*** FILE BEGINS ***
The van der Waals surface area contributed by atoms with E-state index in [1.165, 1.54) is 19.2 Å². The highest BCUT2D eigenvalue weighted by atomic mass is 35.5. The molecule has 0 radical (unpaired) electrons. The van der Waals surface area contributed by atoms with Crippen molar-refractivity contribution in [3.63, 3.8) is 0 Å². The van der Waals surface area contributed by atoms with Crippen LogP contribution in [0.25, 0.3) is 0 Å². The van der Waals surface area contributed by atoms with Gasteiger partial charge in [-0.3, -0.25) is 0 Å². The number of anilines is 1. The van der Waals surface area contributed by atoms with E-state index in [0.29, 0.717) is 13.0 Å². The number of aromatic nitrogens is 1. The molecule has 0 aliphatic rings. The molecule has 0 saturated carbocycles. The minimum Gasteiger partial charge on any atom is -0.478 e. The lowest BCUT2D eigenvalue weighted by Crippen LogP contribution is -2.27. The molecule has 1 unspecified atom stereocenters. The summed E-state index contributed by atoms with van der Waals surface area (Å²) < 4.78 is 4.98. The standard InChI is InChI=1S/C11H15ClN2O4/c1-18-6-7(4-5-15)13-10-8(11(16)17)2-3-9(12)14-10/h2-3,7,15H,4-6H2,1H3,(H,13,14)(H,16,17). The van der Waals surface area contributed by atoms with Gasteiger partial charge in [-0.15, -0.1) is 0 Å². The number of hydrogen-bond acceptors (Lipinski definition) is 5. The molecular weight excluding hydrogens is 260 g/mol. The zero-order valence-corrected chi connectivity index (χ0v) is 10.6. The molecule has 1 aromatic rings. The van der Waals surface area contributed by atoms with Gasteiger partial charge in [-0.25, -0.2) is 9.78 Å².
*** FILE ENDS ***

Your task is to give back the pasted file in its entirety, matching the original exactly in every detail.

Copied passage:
The van der Waals surface area contributed by atoms with E-state index in [1.165, 1.54) is 19.2 Å². The highest BCUT2D eigenvalue weighted by atomic mass is 35.5. The molecule has 0 radical (unpaired) electrons. The van der Waals surface area contributed by atoms with Crippen molar-refractivity contribution in [3.63, 3.8) is 0 Å². The van der Waals surface area contributed by atoms with Crippen LogP contribution in [0.25, 0.3) is 0 Å². The van der Waals surface area contributed by atoms with Gasteiger partial charge in [-0.3, -0.25) is 0 Å². The number of anilines is 1. The van der Waals surface area contributed by atoms with E-state index in [0.29, 0.717) is 13.0 Å². The number of aromatic nitrogens is 1. The molecule has 0 aliphatic rings. The molecule has 0 saturated carbocycles. The minimum Gasteiger partial charge on any atom is -0.478 e. The lowest BCUT2D eigenvalue weighted by Crippen LogP contribution is -2.27. The molecule has 1 unspecified atom stereocenters. The summed E-state index contributed by atoms with van der Waals surface area (Å²) < 4.78 is 4.98. The standard InChI is InChI=1S/C11H15ClN2O4/c1-18-6-7(4-5-15)13-10-8(11(16)17)2-3-9(12)14-10/h2-3,7,15H,4-6H2,1H3,(H,13,14)(H,16,17). The van der Waals surface area contributed by atoms with Gasteiger partial charge in [-0.15, -0.1) is 0 Å². The number of hydrogen-bond acceptors (Lipinski definition) is 5. The molecular weight excluding hydrogens is 260 g/mol. The zero-order valence-corrected chi connectivity index (χ0v) is 10.6. The molecule has 1 aromatic rings. The van der Waals surface area contributed by atoms with Gasteiger partial charge in [-0.25, -0.2) is 9.78 Å².